The conflict between society and the individual is a theme portrayed throughout Twain's Huckleberry Finn. Huck was not raised in accord with the accepted ways of civilization. He practically raises himself, relying on instinct to guide him through life. As portrayed several times in the novel, Huck chooses to follow his innate sense of right, yet he does not realize that his own instincts are more moral than those of society.
From the very beginning of Huck's story, Huck clearly states that he did not want to conform to society; "The Widow Douglas she took me for her son, and allowed she would sivilize me... I got into my old rags and my sugar hogshead again, and was free and satisfied."
When Pap returns for Huck, and the matter of custody is brought before the court, the reader is forced to see the corruption of society. The judge rules that Huck belongs to Pap, and forces him to obey an obviously evil and unfit man. One who drinks profusely and beats his son. Later, when Huck makes it look as though he has been killed, we see how civilization is more concerned over finding Huck's dead body than rescuing his live one from Pap. This is a society that is more concerned about a dead body than it is in the welfare of living people.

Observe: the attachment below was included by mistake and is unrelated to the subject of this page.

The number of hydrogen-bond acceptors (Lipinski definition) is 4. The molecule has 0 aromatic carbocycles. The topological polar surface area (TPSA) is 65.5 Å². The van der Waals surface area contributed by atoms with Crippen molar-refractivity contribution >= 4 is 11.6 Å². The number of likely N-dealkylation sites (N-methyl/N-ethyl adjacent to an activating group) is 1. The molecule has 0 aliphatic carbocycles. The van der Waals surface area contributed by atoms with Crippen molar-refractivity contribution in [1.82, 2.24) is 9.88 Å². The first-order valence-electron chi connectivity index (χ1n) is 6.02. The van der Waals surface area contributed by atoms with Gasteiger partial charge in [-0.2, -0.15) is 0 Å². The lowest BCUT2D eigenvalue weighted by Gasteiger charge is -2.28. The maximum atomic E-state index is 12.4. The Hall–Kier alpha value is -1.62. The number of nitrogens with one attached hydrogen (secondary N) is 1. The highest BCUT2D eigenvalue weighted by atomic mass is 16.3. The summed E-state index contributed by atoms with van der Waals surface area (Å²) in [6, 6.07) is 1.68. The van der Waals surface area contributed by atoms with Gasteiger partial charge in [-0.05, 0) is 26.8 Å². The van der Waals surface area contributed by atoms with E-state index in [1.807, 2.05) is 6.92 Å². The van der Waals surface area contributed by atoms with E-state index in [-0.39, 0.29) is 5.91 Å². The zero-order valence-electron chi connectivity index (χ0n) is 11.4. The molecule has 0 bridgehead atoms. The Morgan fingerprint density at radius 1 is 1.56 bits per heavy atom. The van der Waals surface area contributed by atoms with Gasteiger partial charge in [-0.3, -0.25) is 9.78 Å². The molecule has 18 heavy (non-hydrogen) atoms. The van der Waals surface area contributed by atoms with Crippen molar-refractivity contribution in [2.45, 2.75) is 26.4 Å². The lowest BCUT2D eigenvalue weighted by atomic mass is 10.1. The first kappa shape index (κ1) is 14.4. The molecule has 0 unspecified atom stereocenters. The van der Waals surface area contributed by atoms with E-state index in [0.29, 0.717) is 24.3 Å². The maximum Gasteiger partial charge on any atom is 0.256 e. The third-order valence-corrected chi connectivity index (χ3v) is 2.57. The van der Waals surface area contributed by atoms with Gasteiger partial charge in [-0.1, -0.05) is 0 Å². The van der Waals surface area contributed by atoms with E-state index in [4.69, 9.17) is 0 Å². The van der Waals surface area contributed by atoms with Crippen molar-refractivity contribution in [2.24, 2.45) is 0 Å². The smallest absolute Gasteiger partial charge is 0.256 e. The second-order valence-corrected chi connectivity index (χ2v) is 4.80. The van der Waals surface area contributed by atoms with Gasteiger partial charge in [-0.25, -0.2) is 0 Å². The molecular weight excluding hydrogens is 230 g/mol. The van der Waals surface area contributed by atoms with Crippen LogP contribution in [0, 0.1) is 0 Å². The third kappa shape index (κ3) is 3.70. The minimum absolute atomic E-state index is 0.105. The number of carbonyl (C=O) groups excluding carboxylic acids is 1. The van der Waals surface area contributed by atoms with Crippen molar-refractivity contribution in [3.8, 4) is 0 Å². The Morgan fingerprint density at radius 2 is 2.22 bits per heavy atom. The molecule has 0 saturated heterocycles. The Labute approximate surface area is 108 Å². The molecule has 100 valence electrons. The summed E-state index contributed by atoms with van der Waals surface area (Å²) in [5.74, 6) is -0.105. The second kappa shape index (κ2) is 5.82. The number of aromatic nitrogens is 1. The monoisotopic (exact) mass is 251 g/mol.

The theme becomes even more evident once Huck and Jim set out, down the Mississippi. Huck enjoys his adventures on the raft. He prefers the freedom of the wilderness to the restrictions of society. Also, Huck's acceptance of Jim is a total defiance of society. Ironically, Huck believes he is committing a sin by going against society and protecting Jim. He does not realize that his own instincts are more morally correct than those of society'.
In chapter sixteen, we see, perhaps, the most inhumane action of society. Huck meets some men looking for runaway slaves, and so he fabricates a story about his father on the raft with smallpox. The men fear catching...